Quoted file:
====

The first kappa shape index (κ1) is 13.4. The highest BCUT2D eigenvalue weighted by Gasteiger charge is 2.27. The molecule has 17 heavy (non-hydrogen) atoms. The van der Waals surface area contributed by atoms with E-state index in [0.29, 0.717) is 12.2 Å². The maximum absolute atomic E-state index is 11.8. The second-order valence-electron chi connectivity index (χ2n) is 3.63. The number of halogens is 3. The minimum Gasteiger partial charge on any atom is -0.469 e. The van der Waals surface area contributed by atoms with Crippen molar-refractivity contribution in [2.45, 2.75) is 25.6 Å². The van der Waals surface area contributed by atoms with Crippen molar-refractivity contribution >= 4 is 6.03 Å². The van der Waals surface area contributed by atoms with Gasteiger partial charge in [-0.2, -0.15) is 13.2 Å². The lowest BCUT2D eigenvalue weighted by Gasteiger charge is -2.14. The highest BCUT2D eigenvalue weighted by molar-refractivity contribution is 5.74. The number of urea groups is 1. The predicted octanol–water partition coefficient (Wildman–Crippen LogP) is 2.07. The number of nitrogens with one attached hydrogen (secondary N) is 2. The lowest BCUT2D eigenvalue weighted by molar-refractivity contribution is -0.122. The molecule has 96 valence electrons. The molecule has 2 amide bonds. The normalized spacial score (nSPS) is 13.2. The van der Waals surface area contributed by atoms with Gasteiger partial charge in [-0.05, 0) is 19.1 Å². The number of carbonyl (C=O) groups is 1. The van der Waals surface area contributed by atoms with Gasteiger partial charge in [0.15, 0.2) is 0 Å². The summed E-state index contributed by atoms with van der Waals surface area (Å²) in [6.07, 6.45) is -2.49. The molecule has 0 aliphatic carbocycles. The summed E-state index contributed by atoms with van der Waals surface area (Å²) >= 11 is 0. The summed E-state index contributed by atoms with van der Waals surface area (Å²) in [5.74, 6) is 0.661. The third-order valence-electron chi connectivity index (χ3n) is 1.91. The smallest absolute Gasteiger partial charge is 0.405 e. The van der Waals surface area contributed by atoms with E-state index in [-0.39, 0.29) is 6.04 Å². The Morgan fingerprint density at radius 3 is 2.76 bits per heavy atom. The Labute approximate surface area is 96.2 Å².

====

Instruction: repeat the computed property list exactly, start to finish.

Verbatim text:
The first kappa shape index (κ1) is 13.4. The highest BCUT2D eigenvalue weighted by Gasteiger charge is 2.27. The molecule has 17 heavy (non-hydrogen) atoms. The van der Waals surface area contributed by atoms with E-state index in [0.29, 0.717) is 12.2 Å². The maximum absolute atomic E-state index is 11.8. The second-order valence-electron chi connectivity index (χ2n) is 3.63. The number of halogens is 3. The minimum Gasteiger partial charge on any atom is -0.469 e. The van der Waals surface area contributed by atoms with Crippen molar-refractivity contribution in [2.45, 2.75) is 25.6 Å². The van der Waals surface area contributed by atoms with Crippen molar-refractivity contribution >= 4 is 6.03 Å². The van der Waals surface area contributed by atoms with Gasteiger partial charge in [-0.2, -0.15) is 13.2 Å². The lowest BCUT2D eigenvalue weighted by Gasteiger charge is -2.14. The highest BCUT2D eigenvalue weighted by molar-refractivity contribution is 5.74. The number of urea groups is 1. The predicted octanol–water partition coefficient (Wildman–Crippen LogP) is 2.07. The number of nitrogens with one attached hydrogen (secondary N) is 2. The lowest BCUT2D eigenvalue weighted by molar-refractivity contribution is -0.122. The molecule has 96 valence electrons. The molecule has 2 amide bonds. The normalized spacial score (nSPS) is 13.2. The van der Waals surface area contributed by atoms with Gasteiger partial charge in [-0.05, 0) is 19.1 Å². The number of carbonyl (C=O) groups is 1. The van der Waals surface area contributed by atoms with Gasteiger partial charge in [0.15, 0.2) is 0 Å². The summed E-state index contributed by atoms with van der Waals surface area (Å²) in [6.07, 6.45) is -2.49. The molecule has 0 aliphatic carbocycles. The summed E-state index contributed by atoms with van der Waals surface area (Å²) >= 11 is 0. The summed E-state index contributed by atoms with van der Waals surface area (Å²) in [5.74, 6) is 0.661. The third-order valence-electron chi connectivity index (χ3n) is 1.91. The smallest absolute Gasteiger partial charge is 0.405 e. The van der Waals surface area contributed by atoms with E-state index in [-0.39, 0.29) is 6.04 Å². The Morgan fingerprint density at radius 3 is 2.76 bits per heavy atom. The Labute approximate surface area is 96.2 Å².